We are aware that our supply chain has a strong potential to create value for the communities in emerging countries where tuna fishing is important, and we are committed to making it safe and modern.
We are convinced that it is our responsibility to contribute to the growth of local economies in the developing countries in which we operate, by validating the enormous natural resource represented by tuna, often one of the most significant sources of income in these countries.
Production at our plants is based on the use of rounds and pre-cooked tuna loins which are processed by hand in the fishing areas. Processing of the loins has two positive impacts on local economy: direct, creating jobs at production plants, and indirect, thanks to the services required by factories.
Additionally, the decision to increase the percentage of tuna caught using both Pole & Line and artisanal fishing methods, is encouraging the emergence of small local fleets, creating prospects for economic, social and cultural development.
Safeguarding human rights across the supply chain
Respect for human rights is at the heart of our corporate culture and a cornerstone of our sustainability strategy. This explains why we are committed to ensuring that they are respected both within the company and across the entire supply chain, by collaborating with our suppliers who are required to endorse and respect the principles of the Ethics Code and the Bolton Group’s Policy of Human Rights.
Human Rights Policy published in December 2016:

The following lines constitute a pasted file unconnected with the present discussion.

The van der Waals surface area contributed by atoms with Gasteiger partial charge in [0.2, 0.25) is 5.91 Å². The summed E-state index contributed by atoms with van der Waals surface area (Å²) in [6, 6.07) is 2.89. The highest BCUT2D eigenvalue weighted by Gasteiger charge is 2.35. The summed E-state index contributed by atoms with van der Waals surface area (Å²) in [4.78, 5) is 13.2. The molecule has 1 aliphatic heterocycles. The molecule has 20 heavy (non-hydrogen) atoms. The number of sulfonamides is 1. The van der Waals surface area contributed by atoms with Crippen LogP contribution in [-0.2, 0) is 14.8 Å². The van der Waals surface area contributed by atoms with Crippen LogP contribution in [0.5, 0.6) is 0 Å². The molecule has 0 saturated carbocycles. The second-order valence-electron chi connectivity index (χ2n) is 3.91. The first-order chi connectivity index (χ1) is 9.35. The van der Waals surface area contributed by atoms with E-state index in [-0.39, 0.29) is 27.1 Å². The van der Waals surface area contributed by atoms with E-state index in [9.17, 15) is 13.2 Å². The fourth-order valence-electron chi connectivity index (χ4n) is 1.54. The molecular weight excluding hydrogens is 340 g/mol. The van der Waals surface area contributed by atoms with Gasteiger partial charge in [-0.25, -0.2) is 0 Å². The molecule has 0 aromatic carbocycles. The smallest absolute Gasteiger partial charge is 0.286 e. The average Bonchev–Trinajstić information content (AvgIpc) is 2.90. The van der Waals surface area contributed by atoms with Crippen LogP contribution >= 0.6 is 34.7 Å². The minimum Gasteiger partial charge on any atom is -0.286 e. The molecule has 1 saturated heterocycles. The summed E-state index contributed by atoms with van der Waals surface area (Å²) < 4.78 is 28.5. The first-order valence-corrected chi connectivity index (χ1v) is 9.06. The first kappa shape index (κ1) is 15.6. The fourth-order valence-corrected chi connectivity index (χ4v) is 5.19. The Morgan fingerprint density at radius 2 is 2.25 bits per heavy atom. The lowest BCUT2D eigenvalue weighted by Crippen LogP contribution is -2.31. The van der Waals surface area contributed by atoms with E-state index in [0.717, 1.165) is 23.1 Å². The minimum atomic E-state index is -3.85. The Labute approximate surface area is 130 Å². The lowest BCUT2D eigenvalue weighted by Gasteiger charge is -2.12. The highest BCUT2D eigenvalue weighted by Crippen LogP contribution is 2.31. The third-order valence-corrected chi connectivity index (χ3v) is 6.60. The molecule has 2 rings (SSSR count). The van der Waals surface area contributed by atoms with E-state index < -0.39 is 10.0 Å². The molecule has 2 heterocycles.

- Defines the guidelines and commitments to protect the fundamental rights of workers;
- Governs compliance with health and safety regulations for all employees of the Group’s companies;
- Certifies that salaries and working conditions comply with local laws and standards;
- Refutes forced child labor;
- Guarantees compliance with the Conventions of the International Labour Organization (ILO).
Bolton Food has shared the contents of its Policy with all employees, clients and suppliers. Additionally, an assessment questionnaire aimed at verifying compliance with the principles of the Policy is sent periodically to strategic suppliers and suppliers operating in countries at risk of human rights violations.
Since March 2017, our Tuna Policy has required our suppliers to comply with the regulations stipulated by the ILO C188 convention to protect and promote human rights for workers in the fishing industry.
In May 2020, we signed a new partnership with Oxfam with the aim of working towards improving the rights of all those operating across our supply chain.
Bolton thus became the first Italian company in the world to sign a partnership agreement with Oxfam based on a multi-country approach to these issues, with the aim of promoting a vision of ‘healthier, more sustainable food’, not only for the environment and those consuming the food, but also for those producing it.
This partnership envisages a four-year roadmap until 2024 and includes a robust analysis of the global tuna supply chain. The aim of this analysis conducted by Oxfam is to protect and further validate the people and communities involved. This task is perfectly aligned with the international standards outlined in the UN Guiding Principles on Business and Human Rights (UNGPs) and the OECD Due Diligence Guidance for Responsible Business.